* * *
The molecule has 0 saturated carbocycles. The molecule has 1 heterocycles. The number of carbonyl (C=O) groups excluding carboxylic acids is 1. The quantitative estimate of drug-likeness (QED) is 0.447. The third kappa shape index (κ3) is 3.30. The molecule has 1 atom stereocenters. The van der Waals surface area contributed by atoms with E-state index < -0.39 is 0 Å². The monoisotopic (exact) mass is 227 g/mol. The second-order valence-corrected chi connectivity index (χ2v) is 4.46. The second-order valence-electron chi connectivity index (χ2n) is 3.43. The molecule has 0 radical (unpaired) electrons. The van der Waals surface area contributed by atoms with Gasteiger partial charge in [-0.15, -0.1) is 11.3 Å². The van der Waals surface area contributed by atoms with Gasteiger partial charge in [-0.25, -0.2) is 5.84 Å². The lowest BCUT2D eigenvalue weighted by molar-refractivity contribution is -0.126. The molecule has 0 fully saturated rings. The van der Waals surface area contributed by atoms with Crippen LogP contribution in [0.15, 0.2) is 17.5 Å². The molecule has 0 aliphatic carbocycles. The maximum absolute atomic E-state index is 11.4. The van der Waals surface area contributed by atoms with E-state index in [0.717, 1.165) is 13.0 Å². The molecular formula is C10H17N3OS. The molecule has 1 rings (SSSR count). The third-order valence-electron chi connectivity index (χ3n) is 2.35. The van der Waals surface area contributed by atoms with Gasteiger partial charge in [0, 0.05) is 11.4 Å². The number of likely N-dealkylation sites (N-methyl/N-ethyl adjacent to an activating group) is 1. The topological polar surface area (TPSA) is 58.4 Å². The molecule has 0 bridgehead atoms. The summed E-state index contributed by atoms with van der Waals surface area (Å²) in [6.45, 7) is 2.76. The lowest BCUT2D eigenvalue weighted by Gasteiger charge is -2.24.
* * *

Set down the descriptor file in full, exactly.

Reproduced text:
The molecule has 0 saturated carbocycles. The molecule has 1 heterocycles. The number of carbonyl (C=O) groups excluding carboxylic acids is 1. The quantitative estimate of drug-likeness (QED) is 0.447. The third kappa shape index (κ3) is 3.30. The molecule has 1 atom stereocenters. The van der Waals surface area contributed by atoms with E-state index < -0.39 is 0 Å². The monoisotopic (exact) mass is 227 g/mol. The second-order valence-corrected chi connectivity index (χ2v) is 4.46. The second-order valence-electron chi connectivity index (χ2n) is 3.43. The molecule has 0 radical (unpaired) electrons. The van der Waals surface area contributed by atoms with Gasteiger partial charge in [-0.15, -0.1) is 11.3 Å². The van der Waals surface area contributed by atoms with Gasteiger partial charge in [-0.25, -0.2) is 5.84 Å². The lowest BCUT2D eigenvalue weighted by molar-refractivity contribution is -0.126. The molecule has 0 fully saturated rings. The van der Waals surface area contributed by atoms with Crippen LogP contribution in [0.15, 0.2) is 17.5 Å². The molecule has 0 aliphatic carbocycles. The maximum absolute atomic E-state index is 11.4. The van der Waals surface area contributed by atoms with E-state index in [0.717, 1.165) is 13.0 Å². The molecular formula is C10H17N3OS. The molecule has 1 rings (SSSR count). The third-order valence-electron chi connectivity index (χ3n) is 2.35. The van der Waals surface area contributed by atoms with Gasteiger partial charge in [0, 0.05) is 11.4 Å². The number of likely N-dealkylation sites (N-methyl/N-ethyl adjacent to an activating group) is 1. The topological polar surface area (TPSA) is 58.4 Å². The molecule has 0 bridgehead atoms. The summed E-state index contributed by atoms with van der Waals surface area (Å²) in [6.45, 7) is 2.76. The lowest BCUT2D eigenvalue weighted by Gasteiger charge is -2.24.